Dutch ‘big four’ bank ABN AMRO has launched a new service wherein bank accounts are issued to individual clients via the blockchain, as alternatives to escrow accounts. ABN AMRO is shifting gears in its blockchain endeavor. The Amsterdam-based banking giant has announced a new service…
Dutch ‘big four’ bank ABN AMRO has launched a new service wherein bank accounts are issued to individual clients via the blockchain, as alternatives to escrow accounts.
ABN AMRO is shifting gears in its blockchain endeavor. The Amsterdam-based banking giant has announced a new service wherein individual client within non-bank organizations entrusted with client funds – think brokers, notaries, exchanges etc. – will directly connect with its clearing bank over a blockchain.
Used by fund managers without banking licenses, escrow accounts see clients transfer funds into these accounts before the capital is accessed by the organization. The new blockchain product effectively negates the need for escrow accounts with the transfer of funds between the organization and clients included in the payment process.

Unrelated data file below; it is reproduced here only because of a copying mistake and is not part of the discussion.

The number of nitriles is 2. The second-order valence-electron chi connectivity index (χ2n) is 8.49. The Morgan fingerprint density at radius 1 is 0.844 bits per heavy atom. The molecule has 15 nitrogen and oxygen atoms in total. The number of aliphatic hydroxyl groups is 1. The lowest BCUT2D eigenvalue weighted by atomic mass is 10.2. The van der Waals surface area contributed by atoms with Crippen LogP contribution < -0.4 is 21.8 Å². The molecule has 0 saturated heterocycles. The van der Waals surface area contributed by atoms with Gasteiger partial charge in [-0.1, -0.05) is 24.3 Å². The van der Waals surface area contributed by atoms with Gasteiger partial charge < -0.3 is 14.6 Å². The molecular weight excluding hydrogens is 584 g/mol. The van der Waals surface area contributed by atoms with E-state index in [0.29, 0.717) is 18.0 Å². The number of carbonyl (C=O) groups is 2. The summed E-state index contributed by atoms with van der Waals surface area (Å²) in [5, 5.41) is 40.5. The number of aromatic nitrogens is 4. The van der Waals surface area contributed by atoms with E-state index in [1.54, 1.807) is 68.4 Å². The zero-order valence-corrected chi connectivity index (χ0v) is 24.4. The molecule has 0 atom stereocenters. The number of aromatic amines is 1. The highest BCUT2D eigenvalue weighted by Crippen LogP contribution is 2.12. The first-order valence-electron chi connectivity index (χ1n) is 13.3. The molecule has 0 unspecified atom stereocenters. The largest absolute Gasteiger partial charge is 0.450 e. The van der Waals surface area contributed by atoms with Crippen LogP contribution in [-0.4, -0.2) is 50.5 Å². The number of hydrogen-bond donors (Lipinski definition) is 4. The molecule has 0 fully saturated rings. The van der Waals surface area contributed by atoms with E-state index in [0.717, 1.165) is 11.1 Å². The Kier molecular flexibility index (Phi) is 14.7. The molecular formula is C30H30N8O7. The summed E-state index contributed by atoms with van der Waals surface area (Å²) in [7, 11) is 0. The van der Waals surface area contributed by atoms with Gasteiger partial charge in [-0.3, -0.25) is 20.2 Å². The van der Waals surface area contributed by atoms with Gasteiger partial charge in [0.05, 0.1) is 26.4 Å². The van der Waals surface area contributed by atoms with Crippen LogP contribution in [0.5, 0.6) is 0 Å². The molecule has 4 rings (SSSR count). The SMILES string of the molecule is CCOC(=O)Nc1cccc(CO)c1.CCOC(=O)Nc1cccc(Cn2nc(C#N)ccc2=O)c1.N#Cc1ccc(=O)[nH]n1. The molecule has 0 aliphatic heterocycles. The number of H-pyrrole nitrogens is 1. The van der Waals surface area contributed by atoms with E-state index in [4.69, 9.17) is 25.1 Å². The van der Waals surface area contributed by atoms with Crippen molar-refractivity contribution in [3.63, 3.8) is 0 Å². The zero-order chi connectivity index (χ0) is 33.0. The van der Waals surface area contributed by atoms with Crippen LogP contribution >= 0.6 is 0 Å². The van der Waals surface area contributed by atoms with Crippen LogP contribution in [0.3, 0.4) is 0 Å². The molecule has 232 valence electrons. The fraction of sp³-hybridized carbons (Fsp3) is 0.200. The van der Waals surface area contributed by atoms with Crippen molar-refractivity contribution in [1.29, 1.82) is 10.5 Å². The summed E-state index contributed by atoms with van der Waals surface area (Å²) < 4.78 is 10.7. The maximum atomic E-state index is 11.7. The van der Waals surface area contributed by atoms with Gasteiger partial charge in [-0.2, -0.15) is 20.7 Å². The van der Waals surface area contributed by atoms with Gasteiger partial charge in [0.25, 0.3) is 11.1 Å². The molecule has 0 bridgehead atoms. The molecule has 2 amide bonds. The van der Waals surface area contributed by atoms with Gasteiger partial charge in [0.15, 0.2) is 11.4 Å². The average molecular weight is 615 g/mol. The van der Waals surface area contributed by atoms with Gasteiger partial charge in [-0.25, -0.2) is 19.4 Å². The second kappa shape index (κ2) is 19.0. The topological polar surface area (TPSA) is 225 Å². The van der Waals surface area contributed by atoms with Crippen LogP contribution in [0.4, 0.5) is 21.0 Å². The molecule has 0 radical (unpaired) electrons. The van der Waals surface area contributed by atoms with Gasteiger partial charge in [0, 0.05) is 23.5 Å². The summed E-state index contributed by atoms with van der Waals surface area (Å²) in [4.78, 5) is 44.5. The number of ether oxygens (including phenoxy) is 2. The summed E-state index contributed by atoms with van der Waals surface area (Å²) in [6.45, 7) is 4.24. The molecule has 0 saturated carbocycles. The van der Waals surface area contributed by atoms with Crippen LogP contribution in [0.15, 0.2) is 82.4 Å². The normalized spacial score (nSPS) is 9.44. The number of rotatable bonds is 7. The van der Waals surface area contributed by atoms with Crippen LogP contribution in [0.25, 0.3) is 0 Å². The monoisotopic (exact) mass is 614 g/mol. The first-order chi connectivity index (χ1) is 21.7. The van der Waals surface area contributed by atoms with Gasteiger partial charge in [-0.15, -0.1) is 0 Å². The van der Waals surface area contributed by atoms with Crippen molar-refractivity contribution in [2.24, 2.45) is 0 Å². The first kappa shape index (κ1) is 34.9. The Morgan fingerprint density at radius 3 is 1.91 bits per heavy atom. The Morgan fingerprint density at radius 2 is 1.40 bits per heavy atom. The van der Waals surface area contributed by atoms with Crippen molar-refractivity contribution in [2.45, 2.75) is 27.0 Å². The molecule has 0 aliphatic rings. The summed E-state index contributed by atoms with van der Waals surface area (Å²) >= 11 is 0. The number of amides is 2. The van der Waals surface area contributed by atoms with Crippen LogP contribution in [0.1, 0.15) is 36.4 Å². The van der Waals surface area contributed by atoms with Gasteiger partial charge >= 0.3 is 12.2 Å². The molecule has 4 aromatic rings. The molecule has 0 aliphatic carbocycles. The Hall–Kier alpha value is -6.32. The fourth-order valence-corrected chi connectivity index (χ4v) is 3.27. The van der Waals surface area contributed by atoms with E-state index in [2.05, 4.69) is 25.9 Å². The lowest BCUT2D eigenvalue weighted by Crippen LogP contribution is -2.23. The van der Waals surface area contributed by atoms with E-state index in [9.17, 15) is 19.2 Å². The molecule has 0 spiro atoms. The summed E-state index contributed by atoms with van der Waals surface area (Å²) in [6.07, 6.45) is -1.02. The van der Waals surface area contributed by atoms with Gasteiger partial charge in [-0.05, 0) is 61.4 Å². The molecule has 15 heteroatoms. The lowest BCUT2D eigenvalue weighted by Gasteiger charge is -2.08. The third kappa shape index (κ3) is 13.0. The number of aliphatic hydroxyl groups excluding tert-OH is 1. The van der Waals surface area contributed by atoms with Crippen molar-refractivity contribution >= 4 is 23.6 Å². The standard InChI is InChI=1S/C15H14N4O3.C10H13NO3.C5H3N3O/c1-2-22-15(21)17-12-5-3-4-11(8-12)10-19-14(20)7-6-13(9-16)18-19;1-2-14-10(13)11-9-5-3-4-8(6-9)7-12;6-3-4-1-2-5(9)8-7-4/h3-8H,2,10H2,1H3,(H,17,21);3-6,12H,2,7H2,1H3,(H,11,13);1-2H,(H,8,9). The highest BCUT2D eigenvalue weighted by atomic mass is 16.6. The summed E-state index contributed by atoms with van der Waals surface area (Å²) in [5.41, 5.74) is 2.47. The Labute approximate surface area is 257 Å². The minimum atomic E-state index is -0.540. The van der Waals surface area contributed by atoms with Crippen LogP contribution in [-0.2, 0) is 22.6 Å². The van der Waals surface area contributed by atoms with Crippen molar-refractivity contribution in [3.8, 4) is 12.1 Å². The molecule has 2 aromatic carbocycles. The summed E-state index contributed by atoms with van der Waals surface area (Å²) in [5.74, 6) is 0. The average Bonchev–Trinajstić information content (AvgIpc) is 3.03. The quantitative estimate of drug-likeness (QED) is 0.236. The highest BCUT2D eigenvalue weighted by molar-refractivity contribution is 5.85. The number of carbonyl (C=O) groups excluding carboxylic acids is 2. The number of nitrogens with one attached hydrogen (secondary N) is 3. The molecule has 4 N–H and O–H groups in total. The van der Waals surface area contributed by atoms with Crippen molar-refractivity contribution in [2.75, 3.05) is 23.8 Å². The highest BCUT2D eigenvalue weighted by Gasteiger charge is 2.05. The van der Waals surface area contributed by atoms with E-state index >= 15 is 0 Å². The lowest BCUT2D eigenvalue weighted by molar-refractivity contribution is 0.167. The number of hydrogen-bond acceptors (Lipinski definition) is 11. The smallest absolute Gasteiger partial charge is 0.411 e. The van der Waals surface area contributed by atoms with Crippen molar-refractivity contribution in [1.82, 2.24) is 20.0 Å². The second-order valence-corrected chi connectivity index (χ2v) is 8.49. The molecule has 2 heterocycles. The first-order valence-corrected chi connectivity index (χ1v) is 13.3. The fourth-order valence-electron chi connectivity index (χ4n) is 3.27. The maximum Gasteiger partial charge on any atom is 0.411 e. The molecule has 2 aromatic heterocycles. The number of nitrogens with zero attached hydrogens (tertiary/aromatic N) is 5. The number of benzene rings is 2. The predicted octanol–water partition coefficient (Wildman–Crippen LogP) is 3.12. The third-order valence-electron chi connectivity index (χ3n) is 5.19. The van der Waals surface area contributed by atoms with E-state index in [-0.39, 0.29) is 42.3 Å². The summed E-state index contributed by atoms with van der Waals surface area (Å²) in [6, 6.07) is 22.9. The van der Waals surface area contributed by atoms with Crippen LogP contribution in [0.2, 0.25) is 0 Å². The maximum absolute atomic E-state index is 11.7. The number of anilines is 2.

The bank contends its blockchain-based bank account with the ABN AMRO Clearing Bank (AACB) will ‘dramatically’ cut down on administration costs for the organization by ‘eliminating escrow account management costs.’
Amsterdam-based FinTech stock exchange operator Nxchange will become the bank’s first client to use the blockchain-based bank accounts. The exchange, which enables direct securities trading between companies and investors, will begin using the service this month.
Nxchange chief executive Marleen Evertsz stated:
“The solution simplifies the way investors can invest in businesses and other issuers. Block chain technology also offers a wider future perspective to facilitate transactions in multiple asset categories in distributed networks.”
The launch comes after a number of blockchain R&D initiatives undertaken by the Dutch bank in recent years. The bank has already piloted ‘Torch,’ a mobile application that facilitates real estate transactions by connecting all parties – buyers, sellers, landlords, tenants, the land registry office and more – on a single blockchain.
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Last modified: January 24, 2020 11:15 PM UTC